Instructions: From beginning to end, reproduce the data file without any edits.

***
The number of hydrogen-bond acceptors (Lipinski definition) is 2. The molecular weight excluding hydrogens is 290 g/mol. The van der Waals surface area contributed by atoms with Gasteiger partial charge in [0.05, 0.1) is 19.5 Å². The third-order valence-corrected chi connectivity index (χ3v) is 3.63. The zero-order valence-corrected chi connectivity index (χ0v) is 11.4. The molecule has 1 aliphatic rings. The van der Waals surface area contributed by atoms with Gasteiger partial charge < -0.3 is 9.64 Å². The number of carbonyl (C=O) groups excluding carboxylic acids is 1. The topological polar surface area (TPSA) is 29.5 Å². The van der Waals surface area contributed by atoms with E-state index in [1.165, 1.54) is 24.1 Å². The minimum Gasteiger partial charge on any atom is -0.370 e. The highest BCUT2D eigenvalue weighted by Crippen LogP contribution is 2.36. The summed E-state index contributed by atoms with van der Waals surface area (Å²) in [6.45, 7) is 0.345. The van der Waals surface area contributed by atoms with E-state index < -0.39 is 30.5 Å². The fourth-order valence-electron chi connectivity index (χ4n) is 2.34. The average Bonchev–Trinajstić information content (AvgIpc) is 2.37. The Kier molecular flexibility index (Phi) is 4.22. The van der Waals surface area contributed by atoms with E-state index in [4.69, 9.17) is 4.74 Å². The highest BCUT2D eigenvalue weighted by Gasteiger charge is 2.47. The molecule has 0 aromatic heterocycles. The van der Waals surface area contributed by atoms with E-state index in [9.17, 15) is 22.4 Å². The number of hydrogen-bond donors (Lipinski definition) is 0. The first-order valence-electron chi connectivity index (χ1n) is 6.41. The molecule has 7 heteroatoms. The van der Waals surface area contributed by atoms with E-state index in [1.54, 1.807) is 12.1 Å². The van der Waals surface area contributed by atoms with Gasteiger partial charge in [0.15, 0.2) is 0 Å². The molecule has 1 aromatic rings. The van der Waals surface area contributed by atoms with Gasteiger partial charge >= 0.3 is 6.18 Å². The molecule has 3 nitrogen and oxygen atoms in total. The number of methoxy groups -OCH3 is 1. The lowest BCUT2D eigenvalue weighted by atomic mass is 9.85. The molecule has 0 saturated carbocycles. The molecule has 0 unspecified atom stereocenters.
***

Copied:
The number of hydrogen-bond acceptors (Lipinski definition) is 2. The molecular weight excluding hydrogens is 290 g/mol. The van der Waals surface area contributed by atoms with Gasteiger partial charge in [0.05, 0.1) is 19.5 Å². The third-order valence-corrected chi connectivity index (χ3v) is 3.63. The zero-order valence-corrected chi connectivity index (χ0v) is 11.4. The molecule has 1 aliphatic rings. The van der Waals surface area contributed by atoms with Gasteiger partial charge < -0.3 is 9.64 Å². The number of carbonyl (C=O) groups excluding carboxylic acids is 1. The topological polar surface area (TPSA) is 29.5 Å². The van der Waals surface area contributed by atoms with E-state index in [1.165, 1.54) is 24.1 Å². The minimum Gasteiger partial charge on any atom is -0.370 e. The highest BCUT2D eigenvalue weighted by Crippen LogP contribution is 2.36. The summed E-state index contributed by atoms with van der Waals surface area (Å²) in [6.45, 7) is 0.345. The van der Waals surface area contributed by atoms with E-state index < -0.39 is 30.5 Å². The fourth-order valence-electron chi connectivity index (χ4n) is 2.34. The average Bonchev–Trinajstić information content (AvgIpc) is 2.37. The Kier molecular flexibility index (Phi) is 4.22. The van der Waals surface area contributed by atoms with E-state index in [4.69, 9.17) is 4.74 Å². The highest BCUT2D eigenvalue weighted by Gasteiger charge is 2.47. The molecule has 0 aromatic heterocycles. The van der Waals surface area contributed by atoms with E-state index in [9.17, 15) is 22.4 Å². The number of hydrogen-bond donors (Lipinski definition) is 0. The first-order valence-electron chi connectivity index (χ1n) is 6.41. The molecule has 7 heteroatoms. The van der Waals surface area contributed by atoms with E-state index in [1.54, 1.807) is 12.1 Å². The van der Waals surface area contributed by atoms with Gasteiger partial charge in [0.15, 0.2) is 0 Å². The molecule has 1 aromatic rings. The van der Waals surface area contributed by atoms with Gasteiger partial charge >= 0.3 is 6.18 Å². The molecule has 3 nitrogen and oxygen atoms in total. The number of methoxy groups -OCH3 is 1. The lowest BCUT2D eigenvalue weighted by atomic mass is 9.85. The molecule has 0 saturated carbocycles. The molecule has 0 unspecified atom stereocenters.